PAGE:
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Snow in the spring? Growing ice in Antarctica? Yep, blame global warming Comments

Are you freezing in the middle of spring? Thank global warming. Ugh, not again, right? According to climatologists, two counter-intuitive phenomenon, the expansion of sea ice in the Antarctic and a cold snap in the United States could be blamed on global warming, however the conclusions still require additional peer review to confirm. Continue Reading

11 - 18 of 18 Comments

  1. Jerry N
    1 year ago

    Marshall: "I am very interested in interviewing a global warming skeptic...I have no leads."

    if you have no leads you are not looking for any. There are peer-reviewed scientists galore who agree with me that man-caused global warming is pure, unadulterated hogwash. To pretend that there are not is just another bald-face lie to add to your growing collection of bald-faced lies.

    I recommend you start with the 64% majority of peer-reviewed, published and credentialed scientists, identified in this article (that took all of one quick Google search to find), and work your way forward from here:
    http://www.forbes.com/sites/jamestaylor/2013/02/13/peer-reviewed-survey-finds-majority-of-scientists-skeptical-of-global-warming-crisis/

    I am a well-qualified, peer-reviewed, published and credentialed expert in the area of scientific data measurement and computer-based data analysis. You don't need to "interview" me to learn my well-qualified, peer-reviewed, published and credentialed expert opinion that man-made global warming is a bogus scam that has little basis in credible scientific measurement-based fact. I have numerous PhD and well-published colleagues who agree with my assessment of the scam you continue to peddle.

  2. J. Bob
    1 year ago

    Mark,
    given the very limited data we have, & realizing the data is a measured estimate with associated errors (~ 6-14%, greater in the early 70 & 80's) in it & looking at different sources:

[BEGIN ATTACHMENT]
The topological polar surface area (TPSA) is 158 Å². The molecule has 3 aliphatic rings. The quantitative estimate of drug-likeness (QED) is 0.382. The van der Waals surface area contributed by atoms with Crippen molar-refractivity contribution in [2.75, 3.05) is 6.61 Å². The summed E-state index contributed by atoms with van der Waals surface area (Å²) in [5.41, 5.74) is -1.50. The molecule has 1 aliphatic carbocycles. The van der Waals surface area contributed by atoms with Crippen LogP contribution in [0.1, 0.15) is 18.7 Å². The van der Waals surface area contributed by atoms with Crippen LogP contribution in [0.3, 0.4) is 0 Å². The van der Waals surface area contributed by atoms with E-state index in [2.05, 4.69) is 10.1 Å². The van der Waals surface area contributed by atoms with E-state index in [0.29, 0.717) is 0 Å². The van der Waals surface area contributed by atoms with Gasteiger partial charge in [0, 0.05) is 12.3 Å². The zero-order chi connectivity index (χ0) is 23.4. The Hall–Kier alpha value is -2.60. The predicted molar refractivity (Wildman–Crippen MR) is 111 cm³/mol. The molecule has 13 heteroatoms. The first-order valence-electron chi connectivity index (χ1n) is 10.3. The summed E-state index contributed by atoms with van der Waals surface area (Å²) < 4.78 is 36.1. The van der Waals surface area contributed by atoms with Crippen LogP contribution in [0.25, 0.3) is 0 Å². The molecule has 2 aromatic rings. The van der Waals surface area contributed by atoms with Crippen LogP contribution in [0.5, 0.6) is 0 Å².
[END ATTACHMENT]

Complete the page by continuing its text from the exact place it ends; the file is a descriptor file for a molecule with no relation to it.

http://www.ijis.iarc.uaf.edu/en/home/seaice_extent.htm
    http://arctic-roos.org/observations/satellite-data/sea-ice/ice-area-and-extent-in-arctic
    http://ocean.dmi.dk/arctic/icecover.uk.php
    http://nsidc.org/data/seaice_index/daily.html
    http://arctic.atmos.uiuc.edu/cryosphere/

    One can say with some reasonable certainty that:
    1-Total polar ice levels are about the same
    2 - S pole ice level have slightly increased
    3 - N pole max ice has had greater swings ( is this unusual, or a natural occurrence?)
    4 - While the lows have been lower, there is a upward trend in the max.
    5-35 years of data is a mili-blink in climate time.
    6- With the advent of the CRYOSAT satellite, better ice volumes can be values, instead of estimates based on models.

    Until there is a longer data trail, the projections are based on models which are yet to be proved.

    Anyway, still over a foot of snow on the ground, & well into spring, We're more then ready for some warming..

  3. Marsh Connolly
    1 year ago

    Jerry N., thank you for pointing out an error that was missed. I have corrected the piece to show that freshwater freezes more easily than saltwater. It should make a little more sense now. That mistake was mine.

    I was able to conduct an interview yesterday with a scientist at the University of Illinois Urbana-Champaign. I will share that piece late this week or early next.

    I am very interested in interviewing a global warming skeptic who is also a peer-reviewed, published scientist. As of yet, I have no leads. If anyone out there knows of someone, I'd appreciate the tip. So far the only people I find speaking against global warming are non-scientists or psuedo-scientists, who are not published in a peer reviewed journal, but do keep pretty strident blogs. In other words, all I find in opposition to the science are bloggers.

    Still waiting for a scientist to interview.

    I'm happy to interview anyone on any subject related to science, however the person needs to be a qualified expert on whatever the subject may be.

  4. Jim T